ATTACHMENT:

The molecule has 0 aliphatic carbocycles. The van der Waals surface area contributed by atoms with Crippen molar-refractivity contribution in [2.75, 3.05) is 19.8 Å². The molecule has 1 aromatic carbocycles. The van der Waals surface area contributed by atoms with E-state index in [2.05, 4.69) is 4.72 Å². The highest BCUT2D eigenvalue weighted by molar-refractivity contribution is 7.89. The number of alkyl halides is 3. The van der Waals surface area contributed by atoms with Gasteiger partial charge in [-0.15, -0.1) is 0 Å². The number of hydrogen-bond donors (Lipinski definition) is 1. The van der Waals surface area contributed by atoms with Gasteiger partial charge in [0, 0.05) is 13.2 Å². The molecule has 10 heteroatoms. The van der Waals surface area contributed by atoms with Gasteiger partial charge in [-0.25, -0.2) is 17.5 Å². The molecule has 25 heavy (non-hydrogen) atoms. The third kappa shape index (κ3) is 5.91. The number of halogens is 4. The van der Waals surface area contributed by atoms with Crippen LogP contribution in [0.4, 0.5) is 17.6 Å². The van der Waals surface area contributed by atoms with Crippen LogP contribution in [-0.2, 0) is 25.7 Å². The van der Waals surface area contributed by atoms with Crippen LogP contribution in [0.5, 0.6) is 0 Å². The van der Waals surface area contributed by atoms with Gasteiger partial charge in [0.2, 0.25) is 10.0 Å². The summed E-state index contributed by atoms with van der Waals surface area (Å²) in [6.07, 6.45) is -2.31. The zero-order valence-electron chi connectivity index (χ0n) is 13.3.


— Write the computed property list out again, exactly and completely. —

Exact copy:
The molecule has 0 aliphatic carbocycles. The van der Waals surface area contributed by atoms with Crippen molar-refractivity contribution in [2.75, 3.05) is 19.8 Å². The molecule has 1 aromatic carbocycles. The van der Waals surface area contributed by atoms with E-state index in [2.05, 4.69) is 4.72 Å². The highest BCUT2D eigenvalue weighted by molar-refractivity contribution is 7.89. The number of alkyl halides is 3. The van der Waals surface area contributed by atoms with Gasteiger partial charge in [-0.15, -0.1) is 0 Å². The number of hydrogen-bond donors (Lipinski definition) is 1. The van der Waals surface area contributed by atoms with Gasteiger partial charge in [0, 0.05) is 13.2 Å². The molecule has 10 heteroatoms. The van der Waals surface area contributed by atoms with Gasteiger partial charge in [-0.25, -0.2) is 17.5 Å². The molecule has 25 heavy (non-hydrogen) atoms. The third kappa shape index (κ3) is 5.91. The number of halogens is 4. The van der Waals surface area contributed by atoms with Crippen LogP contribution in [0.4, 0.5) is 17.6 Å². The van der Waals surface area contributed by atoms with Crippen LogP contribution in [-0.2, 0) is 25.7 Å². The van der Waals surface area contributed by atoms with Crippen LogP contribution in [0.5, 0.6) is 0 Å². The van der Waals surface area contributed by atoms with Gasteiger partial charge in [0.2, 0.25) is 10.0 Å². The summed E-state index contributed by atoms with van der Waals surface area (Å²) in [6.07, 6.45) is -2.31. The zero-order valence-electron chi connectivity index (χ0n) is 13.3.